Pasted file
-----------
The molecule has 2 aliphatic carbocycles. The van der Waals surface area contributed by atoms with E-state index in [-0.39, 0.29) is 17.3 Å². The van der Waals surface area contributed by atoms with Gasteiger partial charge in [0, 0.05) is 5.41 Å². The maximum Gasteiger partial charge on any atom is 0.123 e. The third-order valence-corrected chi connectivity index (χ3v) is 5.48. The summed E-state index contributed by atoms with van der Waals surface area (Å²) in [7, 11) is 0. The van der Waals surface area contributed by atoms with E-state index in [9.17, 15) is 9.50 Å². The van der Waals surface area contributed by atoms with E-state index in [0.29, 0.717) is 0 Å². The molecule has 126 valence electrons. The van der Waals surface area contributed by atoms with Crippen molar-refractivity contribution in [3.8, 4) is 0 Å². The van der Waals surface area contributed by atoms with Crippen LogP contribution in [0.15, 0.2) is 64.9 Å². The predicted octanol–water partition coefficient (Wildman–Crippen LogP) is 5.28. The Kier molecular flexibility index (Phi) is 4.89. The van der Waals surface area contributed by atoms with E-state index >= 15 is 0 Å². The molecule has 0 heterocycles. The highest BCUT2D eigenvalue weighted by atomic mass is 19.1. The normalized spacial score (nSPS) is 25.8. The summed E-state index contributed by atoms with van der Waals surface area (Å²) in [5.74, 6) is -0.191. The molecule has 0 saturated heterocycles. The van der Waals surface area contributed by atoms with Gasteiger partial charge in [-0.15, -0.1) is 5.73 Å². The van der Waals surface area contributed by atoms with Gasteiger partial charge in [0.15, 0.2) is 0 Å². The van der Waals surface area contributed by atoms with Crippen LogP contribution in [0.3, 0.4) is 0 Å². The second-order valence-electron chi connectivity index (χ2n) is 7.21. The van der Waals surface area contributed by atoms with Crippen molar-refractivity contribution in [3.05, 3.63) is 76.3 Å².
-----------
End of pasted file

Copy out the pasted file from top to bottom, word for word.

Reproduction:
The molecule has 2 aliphatic carbocycles. The van der Waals surface area contributed by atoms with E-state index in [-0.39, 0.29) is 17.3 Å². The van der Waals surface area contributed by atoms with Gasteiger partial charge in [0, 0.05) is 5.41 Å². The maximum Gasteiger partial charge on any atom is 0.123 e. The third-order valence-corrected chi connectivity index (χ3v) is 5.48. The summed E-state index contributed by atoms with van der Waals surface area (Å²) in [7, 11) is 0. The van der Waals surface area contributed by atoms with E-state index in [9.17, 15) is 9.50 Å². The van der Waals surface area contributed by atoms with E-state index in [0.29, 0.717) is 0 Å². The molecule has 126 valence electrons. The van der Waals surface area contributed by atoms with Crippen molar-refractivity contribution in [3.8, 4) is 0 Å². The van der Waals surface area contributed by atoms with Crippen LogP contribution in [0.15, 0.2) is 64.9 Å². The predicted octanol–water partition coefficient (Wildman–Crippen LogP) is 5.28. The Kier molecular flexibility index (Phi) is 4.89. The van der Waals surface area contributed by atoms with E-state index >= 15 is 0 Å². The molecule has 0 heterocycles. The highest BCUT2D eigenvalue weighted by atomic mass is 19.1. The normalized spacial score (nSPS) is 25.8. The summed E-state index contributed by atoms with van der Waals surface area (Å²) in [5.74, 6) is -0.191. The molecule has 0 saturated heterocycles. The van der Waals surface area contributed by atoms with Gasteiger partial charge in [-0.15, -0.1) is 5.73 Å². The van der Waals surface area contributed by atoms with Gasteiger partial charge in [0.15, 0.2) is 0 Å². The van der Waals surface area contributed by atoms with Crippen LogP contribution in [0.3, 0.4) is 0 Å². The second-order valence-electron chi connectivity index (χ2n) is 7.21. The van der Waals surface area contributed by atoms with Crippen molar-refractivity contribution in [3.05, 3.63) is 76.3 Å².